Kayaker Apostle Islands National Lakeshore via Flickr by Tim Wilson

3 Ways to Get Active in Wisconsin This Summer

Winter is finally over and it’s time to get active again! With state parks and natural areas featuring hundreds of hiking trails and bike paths, Wisconsin is a great place to explore the outdoors. However, without the limitations of a trail, there is so much more to discover. Leaving the trails behind can lead you to experiencing truly unique things and give you a view of nature that you’ve never seen before.

Ready to go beyond the basics? Here are three outdoor sports to get you off the beaten path.

Rock Climbing

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Image via Flickr by Brady Wieland

Rock climbing is a great way to get off the trails and immerse yourself in nature. You can go almost anywhere in the state and find climbing areas, but Devil’s Lake State Park is by far the most popular climbing spot with thousands of climbs for every skill level.

There are plenty of rock climbing gyms and climbing guides in Wisconsin to help you get started. Joining a gym is a great way to ease yourself into the sport and build your confidence if you’re not quite ready to scale a rock formation, while a climbing guide will help you jump right in and have you up a bluff in no time. Either way, you’ll be sure to meet new climbing buddies and make lasting memories.

Kayaking

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Image via Flickr by Tim Wilson

Wisconsin is bordered by Lake Superior and Lake Michigan and has more than 15,000 lakes and 43,000 miles of rivers, meaning there are plenty of places to go kayaking.

Water trails can take you to campsites that are otherwise inaccessible, making your camping trip an exclusive event. Lake Michigan and Lake Superior both feature water trails and several state parks and forests have marked water trails or water trails that are unmarked, but can be found on a map.

Don’t have your own kayak? The Travel Wisconsin website can help you find the perfect place to rent one. Buckhorn, Council Grounds, Devil’s Lake, Mirror Lake, and Perrot State Parks all offer adaptive kayak rentals so a disability won’t slow you down.

Scuba Diving

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Image via Flickr by Robert Hornung

Scuba diving is a pricy sport, but well worth the cost for a chance to visit the underwater world.

A quick online search can point you toward a scuba shop near you where you can sign up for lessons. A mixture of classroom work and practice in a pool will have you ready to hit the lake for your certification dives in just a few weekends.

Once you’re certified, all you need is some equipment and a dive buddy and you’re ready to explore the world below the water’s surface. If you’re not ready to buy your own gear, you can rent everything at your local scuba shop whenever you have a dive planned. You can find a dive buddy by having a friend take lessons with you, meeting someone in your scuba class, or just by hanging out at your dive shop.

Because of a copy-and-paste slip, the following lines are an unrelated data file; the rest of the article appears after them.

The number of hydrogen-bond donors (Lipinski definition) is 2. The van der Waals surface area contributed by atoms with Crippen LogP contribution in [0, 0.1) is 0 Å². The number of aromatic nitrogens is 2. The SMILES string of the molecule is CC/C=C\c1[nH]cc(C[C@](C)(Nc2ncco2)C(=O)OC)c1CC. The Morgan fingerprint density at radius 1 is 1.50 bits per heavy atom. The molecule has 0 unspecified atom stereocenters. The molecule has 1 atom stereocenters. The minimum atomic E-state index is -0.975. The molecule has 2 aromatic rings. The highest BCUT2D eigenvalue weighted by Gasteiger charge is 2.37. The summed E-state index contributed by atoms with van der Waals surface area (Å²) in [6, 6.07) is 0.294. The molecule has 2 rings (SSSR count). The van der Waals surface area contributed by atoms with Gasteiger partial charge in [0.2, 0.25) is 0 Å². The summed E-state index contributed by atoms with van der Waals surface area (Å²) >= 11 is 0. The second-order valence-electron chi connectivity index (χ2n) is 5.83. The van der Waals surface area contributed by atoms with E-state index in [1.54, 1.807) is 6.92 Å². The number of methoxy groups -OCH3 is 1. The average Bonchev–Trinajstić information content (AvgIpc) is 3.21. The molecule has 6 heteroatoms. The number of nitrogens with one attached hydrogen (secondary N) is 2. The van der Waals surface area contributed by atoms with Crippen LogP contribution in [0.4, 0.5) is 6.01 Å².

There’s so much of Wisconsin that can’t be seen from a  hiking trail or bike path. There are plenty of sports that will help you immerse yourself in nature. Rock climbing, kayaking, and scuba diving are just a few ways to begin a life of adventure.

Hiking Roche-A-Cri State Park

If you follow my YouTube channel, you know that I hate the Wisconsin DNR website. A lot of the hiking areas on the site don’t have maps or information about what kinds of plants and animals are in the state parks.

They did a little bit better with Roche-A-Cri State Park in Friendship, Wisconsin. There’s even a map of the park showing all the trails.

The first stop I’m going to make on my trip to Roche-A-Cri is at Ship Rock. Ship Rock isn’t in the park, but it’s a wayside on Highway 21 just east of the park. There isn’t much to see there, but I’ve driven past Ship Rock several times and I’ve always wanted to stop to get some pictures.

At Roche-A-Cri Park, I plan on hiking the Mound Trail, which is 0.3 miles. There are stairs up to an observation deck on top of Roche-A-Cri Mound. Since the mound is a State Natural Area, you can’t leave the stairway and observation deck in order to preserve the area for everyone to enjoy.

After the Mound Trail, I’m going to take Chickadee Rock Nature Trail, which is another 0.3 miles. This trail is also handicap accessible.

At Chickadee Rock, I’m going to go right on the Acorn Trail and go back around the mound to see some petroglyphs. The Acorn Trail is 3.55 miles, but I won’t hike the whole thing.

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